Union voters played an important role in President-elect Barack Obama’s historic victory, delivering a critical bloc of support in swing states that helped propel Obama and other worker-friendly candidates to big wins on Nov. 4, according to polling data from the AFL-CIO.
High turnout among working-class union voters in states like Michigan, Ohio and Pennsylvania formed a foundation of support for Obama. In new battleground states like Colorado, Florida, North Carolina and Virginia, the AFL-CIO mounted a bigger effort than ever before, and union members voted by large margins for Obama.
AFL-CIO union members across battleground states supported Obama by a 68 percent to 30 percent margin, according to an election-night survey conducted for the AFL-CIO by Peter D. Hart Research Associates. More »
7:30 am: My plan was to get to the poll at the opening, 6 am, and cast my ballot quickly. At 6:05 am the line was incredibly long … took me an hour and a half. A friendly line, we chatted, talked about the historic nature of the election, no one argued, the polling people were well-organized and I pulled down my mechanical handles and swung the lever to the left, a solid “clunk,” as the decades old machine registered my vote.
10:30 am: The line is longer!! The line usually abates as folks move on to work, not today… More »
Immediately moving the historic 2008 presidential election from the voting booth to the classroom, the AFT has launched a Web site for educators that provides information, materials and lesson plans to help students absorb the many teachable moments of this history-making campaign. More »
Citing President-elect Barack Obama and Vice President-elect Joe Biden’s “powerful promise of hope and their sound solutions to the country’s most vexing problems” as the keys that helped them win the nation’s trust and confidence, AFT President Randi Weingarten congratulated the winning candidates on their extraordinary Nov. 4 election victory.
“So much about this campaign has been historic and electrifying,” Weingarten said. “The incredible voter interest Barack Obama generated, especially among young, independent and first-time voters; the sea change in voting patterns across America; and the election of America’s first African-American president are all extraordinary milestones for our country. I am hopeful that this civic excitement and engagement will be sustained for the benefit of our great democracy. More »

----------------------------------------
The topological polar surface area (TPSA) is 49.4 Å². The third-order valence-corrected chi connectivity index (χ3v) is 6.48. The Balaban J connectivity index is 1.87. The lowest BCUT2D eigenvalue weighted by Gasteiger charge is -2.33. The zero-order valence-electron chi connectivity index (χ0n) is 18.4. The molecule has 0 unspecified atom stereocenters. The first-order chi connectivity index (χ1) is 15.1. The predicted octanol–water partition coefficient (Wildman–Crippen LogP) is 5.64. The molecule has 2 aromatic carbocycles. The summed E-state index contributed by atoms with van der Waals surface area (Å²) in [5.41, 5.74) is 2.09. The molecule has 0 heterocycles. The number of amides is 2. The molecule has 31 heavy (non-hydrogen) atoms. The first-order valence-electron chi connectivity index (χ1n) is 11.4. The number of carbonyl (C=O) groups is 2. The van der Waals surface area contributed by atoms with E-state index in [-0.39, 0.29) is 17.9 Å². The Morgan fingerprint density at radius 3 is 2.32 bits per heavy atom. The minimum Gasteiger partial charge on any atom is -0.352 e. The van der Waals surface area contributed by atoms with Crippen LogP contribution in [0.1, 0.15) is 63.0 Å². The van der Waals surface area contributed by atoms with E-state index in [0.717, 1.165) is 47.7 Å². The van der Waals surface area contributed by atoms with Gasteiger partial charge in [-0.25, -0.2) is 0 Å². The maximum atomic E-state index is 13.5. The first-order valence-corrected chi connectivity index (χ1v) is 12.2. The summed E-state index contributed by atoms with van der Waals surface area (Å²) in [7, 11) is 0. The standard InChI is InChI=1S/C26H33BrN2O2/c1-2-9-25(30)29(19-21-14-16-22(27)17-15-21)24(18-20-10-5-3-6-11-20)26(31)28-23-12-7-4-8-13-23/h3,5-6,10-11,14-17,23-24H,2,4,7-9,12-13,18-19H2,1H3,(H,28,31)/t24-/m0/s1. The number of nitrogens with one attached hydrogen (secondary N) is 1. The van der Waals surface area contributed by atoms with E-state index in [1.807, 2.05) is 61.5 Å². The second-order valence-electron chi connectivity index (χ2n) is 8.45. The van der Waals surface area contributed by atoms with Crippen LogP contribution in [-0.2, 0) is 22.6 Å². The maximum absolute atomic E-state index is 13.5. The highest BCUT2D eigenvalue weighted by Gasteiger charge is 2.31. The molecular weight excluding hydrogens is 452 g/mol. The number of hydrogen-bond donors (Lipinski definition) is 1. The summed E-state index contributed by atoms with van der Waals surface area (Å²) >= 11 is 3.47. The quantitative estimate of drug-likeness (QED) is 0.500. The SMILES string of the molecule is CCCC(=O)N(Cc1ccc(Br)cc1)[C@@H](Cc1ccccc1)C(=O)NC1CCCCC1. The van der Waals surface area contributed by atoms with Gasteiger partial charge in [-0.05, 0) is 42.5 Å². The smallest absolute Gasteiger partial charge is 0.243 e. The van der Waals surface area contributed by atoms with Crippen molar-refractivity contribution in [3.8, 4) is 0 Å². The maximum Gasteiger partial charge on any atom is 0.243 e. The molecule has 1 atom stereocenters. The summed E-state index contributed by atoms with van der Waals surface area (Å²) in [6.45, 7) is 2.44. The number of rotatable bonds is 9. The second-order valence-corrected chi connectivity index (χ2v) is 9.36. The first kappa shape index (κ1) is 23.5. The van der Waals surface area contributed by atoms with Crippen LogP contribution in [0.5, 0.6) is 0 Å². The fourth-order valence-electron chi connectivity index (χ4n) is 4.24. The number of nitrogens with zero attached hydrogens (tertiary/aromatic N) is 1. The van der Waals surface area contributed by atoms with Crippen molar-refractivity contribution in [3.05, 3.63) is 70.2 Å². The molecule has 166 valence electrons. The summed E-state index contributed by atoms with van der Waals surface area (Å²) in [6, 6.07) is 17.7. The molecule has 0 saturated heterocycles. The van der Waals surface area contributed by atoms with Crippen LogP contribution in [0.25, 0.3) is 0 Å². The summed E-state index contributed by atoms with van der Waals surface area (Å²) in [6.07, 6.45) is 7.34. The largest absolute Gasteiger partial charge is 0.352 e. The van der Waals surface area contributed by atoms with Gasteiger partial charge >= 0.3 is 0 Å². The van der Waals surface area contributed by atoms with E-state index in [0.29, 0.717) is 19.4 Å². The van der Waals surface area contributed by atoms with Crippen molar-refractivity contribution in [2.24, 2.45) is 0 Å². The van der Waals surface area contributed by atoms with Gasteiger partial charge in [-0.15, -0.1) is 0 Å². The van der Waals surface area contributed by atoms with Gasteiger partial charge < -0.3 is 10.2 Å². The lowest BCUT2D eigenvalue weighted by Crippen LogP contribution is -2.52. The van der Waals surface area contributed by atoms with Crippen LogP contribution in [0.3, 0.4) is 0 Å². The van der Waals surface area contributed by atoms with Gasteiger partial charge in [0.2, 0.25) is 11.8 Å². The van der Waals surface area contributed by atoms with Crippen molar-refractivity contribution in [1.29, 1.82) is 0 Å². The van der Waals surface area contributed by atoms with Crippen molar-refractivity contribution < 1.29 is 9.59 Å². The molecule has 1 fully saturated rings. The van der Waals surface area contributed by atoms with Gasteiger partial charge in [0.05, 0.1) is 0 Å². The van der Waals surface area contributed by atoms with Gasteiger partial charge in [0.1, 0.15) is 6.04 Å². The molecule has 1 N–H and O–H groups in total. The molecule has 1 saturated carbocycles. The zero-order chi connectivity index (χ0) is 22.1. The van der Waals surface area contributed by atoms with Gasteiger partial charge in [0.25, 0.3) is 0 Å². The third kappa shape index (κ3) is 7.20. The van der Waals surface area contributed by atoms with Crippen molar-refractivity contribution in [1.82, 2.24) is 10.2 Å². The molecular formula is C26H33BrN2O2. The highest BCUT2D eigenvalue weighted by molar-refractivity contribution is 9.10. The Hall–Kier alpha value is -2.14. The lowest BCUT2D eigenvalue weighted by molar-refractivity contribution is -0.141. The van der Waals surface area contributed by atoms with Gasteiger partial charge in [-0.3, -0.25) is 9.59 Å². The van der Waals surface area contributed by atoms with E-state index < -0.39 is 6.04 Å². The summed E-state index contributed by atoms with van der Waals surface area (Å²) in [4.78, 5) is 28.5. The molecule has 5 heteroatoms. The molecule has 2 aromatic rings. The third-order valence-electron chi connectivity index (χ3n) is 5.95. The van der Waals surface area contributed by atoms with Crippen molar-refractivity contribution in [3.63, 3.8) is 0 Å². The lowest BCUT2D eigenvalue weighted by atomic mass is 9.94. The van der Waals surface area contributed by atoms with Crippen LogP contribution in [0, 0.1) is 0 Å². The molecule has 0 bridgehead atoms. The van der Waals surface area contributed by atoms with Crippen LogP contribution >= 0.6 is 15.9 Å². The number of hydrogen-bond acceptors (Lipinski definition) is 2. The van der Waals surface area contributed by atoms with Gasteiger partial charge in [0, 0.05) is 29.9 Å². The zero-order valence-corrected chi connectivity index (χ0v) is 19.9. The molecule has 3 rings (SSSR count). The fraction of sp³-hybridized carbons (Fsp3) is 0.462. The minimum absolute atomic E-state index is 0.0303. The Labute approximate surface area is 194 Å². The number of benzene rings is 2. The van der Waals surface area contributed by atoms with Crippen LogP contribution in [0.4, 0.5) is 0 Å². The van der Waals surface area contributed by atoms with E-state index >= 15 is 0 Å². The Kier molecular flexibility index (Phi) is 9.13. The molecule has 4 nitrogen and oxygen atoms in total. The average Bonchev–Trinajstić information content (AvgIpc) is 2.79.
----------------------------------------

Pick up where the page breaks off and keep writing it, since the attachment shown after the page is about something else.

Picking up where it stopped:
As the economic crisis that has come in the wake of Wall Street’s financial meltdown deepens, one response from the American right has already begun to take shape – a politics of resentment and fear. For these laissez-faire market evangelists of deregulation and unfettered corporate power and greed, the current economic debacle is not a reason to reflect on the real world consequences of their ideological dogma, but a political opportunity to pursue ‘divide and conquer’ strategies designed to set working people against each other. More »
Hyperbole is the currency of presidential campaigns, but this year the nation’s future truly hangs in the balance.
The United States is battered and drifting after eight years of President Bush’s failed leadership. He is saddling his successor with two wars, a scarred global image and a government systematically stripped of its ability to protect and help its citizens — whether they are fleeing a hurricane’s floodwaters, searching for affordable health care or struggling to hold on to their homes, jobs, savings and pensions in the midst of a financial crisis that was foretold and preventable.
As tough as the times are, the selection of a new president is easy. After nearly two years of a grueling and ugly campaign, Senator Barack Obama of Illinois has proved that he is the right choice to be the 44th president of the United States.
In a flawed argument, Eduwonk’s Andy Rotherham has weighed in on the free political expression issue, taking the side of Tweed’s prohibitions, just as a United States District Judge issued a preliminary injunction against the DoE on two of the three issues raised by the UFT. [The New York Times reports the judge's decision here; read the actual decision here.]
According to Rotherham, it is “hysterical” to think that First Amendment issues are raised when a government entity like the NYC Department of Education limits free political expression. More »